The Nelson A. Rockefeller Center for Public Policy and the Social Sciences

Rockefeller Center Senior Profile: Tyler Kuhn '14

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This past spring, The Rockefeller Center encouraged its outgoing seniors to reflect on their experiences at Dartmouth as part of a series called Rocky and Me.
“Like any good community, Rocky came to my assistance when I needed help…I was able to finance a non-paid internship in the Office of Senator Rob Portman '78 in Washington, DC…I learned how leadership is exercised (or not exercised) on the biggest political stage in the world. This experience has inspired me to possibly peruse a political career of my own one day.” --Tyler Kuhn '14

Photo by Rodrigo Ramirez Photography


When I was conducting my college search five years ago, I actively sought a campus with a strong sense of community and camaraderie. I jokingly told my friends that I was searching for a place where everybody knew the alma mater. I found this proverbial El Dorado in Dartmouth College.

And nowhere is that sense of community better exemplified at Dartmouth than at The Rockefeller Center for Public Policy and the Social Sciences, or Rocky as it's known in Hanover. I was initially drawn to Rocky because of its plethora of public policy and leader-oriented programming options. I met some of my closest friends at Dartmouth after riveting political discussion in the weekly policy discussion group, PoliTALK. Furthermore, Rocky's First-Year Forum introduced me to the ins and outs of Dartmouth College, an invaluable mentoring tool for a young and impressionable freshman.

The Rockefeller Center nurtured my leadership aptitude through my participation in the Management and Leadership Development Program (MLDP). From this program, I learned how to assess a leadership problem quickly, how to develop a viable leadership plan to address the predicament, and how to motivate others to work towards solving the collective issue. One especially memorable session taught me the value of public speaking in the workplace. I learned how to present myself in a confident, professional manner in front of an audience.

Like any good community, Rocky came to my assistance when I needed help. Through a generous grant from the Class of 1964 Named Internship, facilitated through The Rockefeller Center, I was able to finance a non-paid internship in the Office of Senator Rob Portman '78 in Washington, DC. Throughout this internship, I learned valuable lessons about the nature and inner-workings of our political system. I learned how leadership is exercised (or not exercised) on the biggest political stage in the world. This experience has inspired me to possibly peruse a political career of my own one day.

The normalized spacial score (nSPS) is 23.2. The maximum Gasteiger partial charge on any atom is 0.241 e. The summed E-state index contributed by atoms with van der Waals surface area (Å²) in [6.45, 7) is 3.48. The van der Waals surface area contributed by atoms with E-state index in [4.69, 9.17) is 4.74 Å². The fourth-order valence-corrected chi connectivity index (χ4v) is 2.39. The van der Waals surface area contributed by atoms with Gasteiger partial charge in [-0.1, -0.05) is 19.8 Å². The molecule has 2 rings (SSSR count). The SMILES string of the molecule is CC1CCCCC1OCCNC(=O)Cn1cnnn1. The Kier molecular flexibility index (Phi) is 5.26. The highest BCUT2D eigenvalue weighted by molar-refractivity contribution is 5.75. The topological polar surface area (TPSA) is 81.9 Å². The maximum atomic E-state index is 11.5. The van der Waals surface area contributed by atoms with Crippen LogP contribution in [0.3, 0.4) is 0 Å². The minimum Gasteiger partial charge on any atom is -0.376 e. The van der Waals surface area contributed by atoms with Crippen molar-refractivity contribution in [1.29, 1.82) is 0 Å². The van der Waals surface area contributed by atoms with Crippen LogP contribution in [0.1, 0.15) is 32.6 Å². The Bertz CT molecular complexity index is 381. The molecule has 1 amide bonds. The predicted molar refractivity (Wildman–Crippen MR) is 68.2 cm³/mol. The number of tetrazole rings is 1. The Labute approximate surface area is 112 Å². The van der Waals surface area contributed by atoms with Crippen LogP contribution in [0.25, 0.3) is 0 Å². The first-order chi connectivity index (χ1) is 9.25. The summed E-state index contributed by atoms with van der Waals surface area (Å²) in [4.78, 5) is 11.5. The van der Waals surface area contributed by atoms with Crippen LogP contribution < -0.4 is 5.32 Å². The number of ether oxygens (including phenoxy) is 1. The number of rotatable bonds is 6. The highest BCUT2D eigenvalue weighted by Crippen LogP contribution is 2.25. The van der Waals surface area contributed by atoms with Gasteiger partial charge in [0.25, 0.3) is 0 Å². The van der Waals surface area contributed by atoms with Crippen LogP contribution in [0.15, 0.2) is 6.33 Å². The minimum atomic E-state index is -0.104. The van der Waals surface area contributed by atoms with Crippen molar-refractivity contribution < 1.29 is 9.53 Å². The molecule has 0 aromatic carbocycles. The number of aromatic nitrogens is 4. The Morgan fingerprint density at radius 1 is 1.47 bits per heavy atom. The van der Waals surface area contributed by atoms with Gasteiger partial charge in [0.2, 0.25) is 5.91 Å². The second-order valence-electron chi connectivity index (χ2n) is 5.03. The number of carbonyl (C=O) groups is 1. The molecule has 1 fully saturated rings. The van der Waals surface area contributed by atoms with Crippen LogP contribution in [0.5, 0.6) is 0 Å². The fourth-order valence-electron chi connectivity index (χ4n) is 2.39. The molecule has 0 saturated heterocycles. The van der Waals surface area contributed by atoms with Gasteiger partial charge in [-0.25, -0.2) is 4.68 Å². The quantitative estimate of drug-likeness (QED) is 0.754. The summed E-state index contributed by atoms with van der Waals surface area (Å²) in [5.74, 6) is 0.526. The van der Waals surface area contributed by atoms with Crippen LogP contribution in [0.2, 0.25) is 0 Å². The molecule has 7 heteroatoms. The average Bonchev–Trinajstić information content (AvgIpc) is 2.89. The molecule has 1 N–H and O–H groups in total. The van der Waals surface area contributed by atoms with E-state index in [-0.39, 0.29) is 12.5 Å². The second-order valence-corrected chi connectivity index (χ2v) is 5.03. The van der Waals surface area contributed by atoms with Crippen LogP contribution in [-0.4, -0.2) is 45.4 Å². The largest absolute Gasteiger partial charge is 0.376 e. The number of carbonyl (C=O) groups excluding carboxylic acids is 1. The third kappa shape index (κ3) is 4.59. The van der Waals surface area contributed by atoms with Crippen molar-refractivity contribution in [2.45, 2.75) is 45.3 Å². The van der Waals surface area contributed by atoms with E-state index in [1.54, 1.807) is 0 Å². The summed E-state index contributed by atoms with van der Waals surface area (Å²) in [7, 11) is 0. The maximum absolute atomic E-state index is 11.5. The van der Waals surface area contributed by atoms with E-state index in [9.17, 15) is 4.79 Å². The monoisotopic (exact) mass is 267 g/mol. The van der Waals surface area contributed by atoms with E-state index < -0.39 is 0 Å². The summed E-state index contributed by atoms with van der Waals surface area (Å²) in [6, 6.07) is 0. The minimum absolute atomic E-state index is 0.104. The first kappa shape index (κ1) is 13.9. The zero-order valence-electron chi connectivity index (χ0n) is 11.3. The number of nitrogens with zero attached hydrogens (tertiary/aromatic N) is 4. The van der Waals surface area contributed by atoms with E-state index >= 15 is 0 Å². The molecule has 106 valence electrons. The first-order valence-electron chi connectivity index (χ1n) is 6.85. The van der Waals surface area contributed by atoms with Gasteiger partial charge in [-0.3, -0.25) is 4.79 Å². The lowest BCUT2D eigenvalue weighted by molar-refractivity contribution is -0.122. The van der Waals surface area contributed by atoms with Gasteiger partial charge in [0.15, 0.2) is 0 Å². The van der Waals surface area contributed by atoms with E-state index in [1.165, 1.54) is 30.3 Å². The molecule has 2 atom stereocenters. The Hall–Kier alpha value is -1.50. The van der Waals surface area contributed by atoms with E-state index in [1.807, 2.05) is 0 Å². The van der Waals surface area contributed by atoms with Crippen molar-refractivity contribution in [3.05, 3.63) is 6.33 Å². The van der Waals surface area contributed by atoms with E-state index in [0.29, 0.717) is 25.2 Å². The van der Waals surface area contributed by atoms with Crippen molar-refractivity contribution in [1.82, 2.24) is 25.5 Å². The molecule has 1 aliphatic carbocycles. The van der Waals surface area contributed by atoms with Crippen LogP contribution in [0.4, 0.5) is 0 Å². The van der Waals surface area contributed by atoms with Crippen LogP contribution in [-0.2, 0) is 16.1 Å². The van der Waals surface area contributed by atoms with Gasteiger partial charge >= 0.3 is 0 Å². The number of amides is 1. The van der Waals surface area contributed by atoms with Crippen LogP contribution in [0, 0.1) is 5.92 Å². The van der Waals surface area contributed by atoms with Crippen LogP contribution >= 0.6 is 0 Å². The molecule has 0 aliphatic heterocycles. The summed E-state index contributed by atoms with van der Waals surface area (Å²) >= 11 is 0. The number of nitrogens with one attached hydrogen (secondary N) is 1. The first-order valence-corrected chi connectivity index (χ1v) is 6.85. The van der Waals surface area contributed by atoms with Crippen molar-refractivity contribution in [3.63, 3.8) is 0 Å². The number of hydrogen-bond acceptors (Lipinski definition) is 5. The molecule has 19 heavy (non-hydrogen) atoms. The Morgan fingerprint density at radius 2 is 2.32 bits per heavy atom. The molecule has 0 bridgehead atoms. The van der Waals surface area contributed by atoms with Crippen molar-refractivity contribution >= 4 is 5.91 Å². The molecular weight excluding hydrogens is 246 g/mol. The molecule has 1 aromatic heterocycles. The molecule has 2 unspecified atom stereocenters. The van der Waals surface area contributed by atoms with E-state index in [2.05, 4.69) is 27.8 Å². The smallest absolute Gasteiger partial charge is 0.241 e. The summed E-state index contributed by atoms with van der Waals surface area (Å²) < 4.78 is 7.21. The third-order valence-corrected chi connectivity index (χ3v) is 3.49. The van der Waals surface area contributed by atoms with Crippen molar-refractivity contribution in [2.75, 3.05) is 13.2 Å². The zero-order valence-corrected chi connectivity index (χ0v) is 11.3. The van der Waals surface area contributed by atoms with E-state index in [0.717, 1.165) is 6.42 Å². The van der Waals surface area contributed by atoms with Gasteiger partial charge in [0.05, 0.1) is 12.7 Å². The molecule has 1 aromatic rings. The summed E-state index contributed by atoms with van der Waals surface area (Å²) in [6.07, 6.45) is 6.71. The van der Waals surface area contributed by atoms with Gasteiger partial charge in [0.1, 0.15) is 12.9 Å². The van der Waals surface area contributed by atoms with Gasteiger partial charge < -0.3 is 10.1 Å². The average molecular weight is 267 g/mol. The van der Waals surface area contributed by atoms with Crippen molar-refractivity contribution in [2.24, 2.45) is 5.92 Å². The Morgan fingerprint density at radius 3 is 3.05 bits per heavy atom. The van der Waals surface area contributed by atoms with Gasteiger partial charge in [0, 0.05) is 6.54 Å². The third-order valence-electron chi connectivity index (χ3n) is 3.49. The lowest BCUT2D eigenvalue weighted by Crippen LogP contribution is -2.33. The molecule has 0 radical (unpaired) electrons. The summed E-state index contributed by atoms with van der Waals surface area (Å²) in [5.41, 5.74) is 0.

Now that I am senior and have begun the process of reflection and contemplation, I become ever more grateful for the opportunities Rocky has given me to grow as a leader and as a person.

Tyler Kuhn ’14 is a lifelong resident of Hudson, OH. In high school, he served as a congressional page in the House of Representatives and was a non-voting member of the Hudson Board of Education. At Dartmouth, Kuhn was a Government and History double major. He was a member of the Committee on Instruction, a representative to the Student Assembly, chancellor of the Knights of Columbus, and secretary of Dartmouth’s mock trial team. He also served as president of his fraternity, Sigma Nu. During his sophomore year, Kuhn, as a Class of 1964 named intern, was an intern in the Washington, DC Office of Senator Rob Portman ’78. After his sophomore summer, Kuhn studied at the London School of Economics as a participant of the Government Department’s Foreign Study Program. During his senior year, Kuhn wrote a Government honors thesis studying the effects of violent crime rate on gubernatorial pardons. After graduation, Kuhn plans to pursue a career as a criminal litigator and possibly a career in politics.

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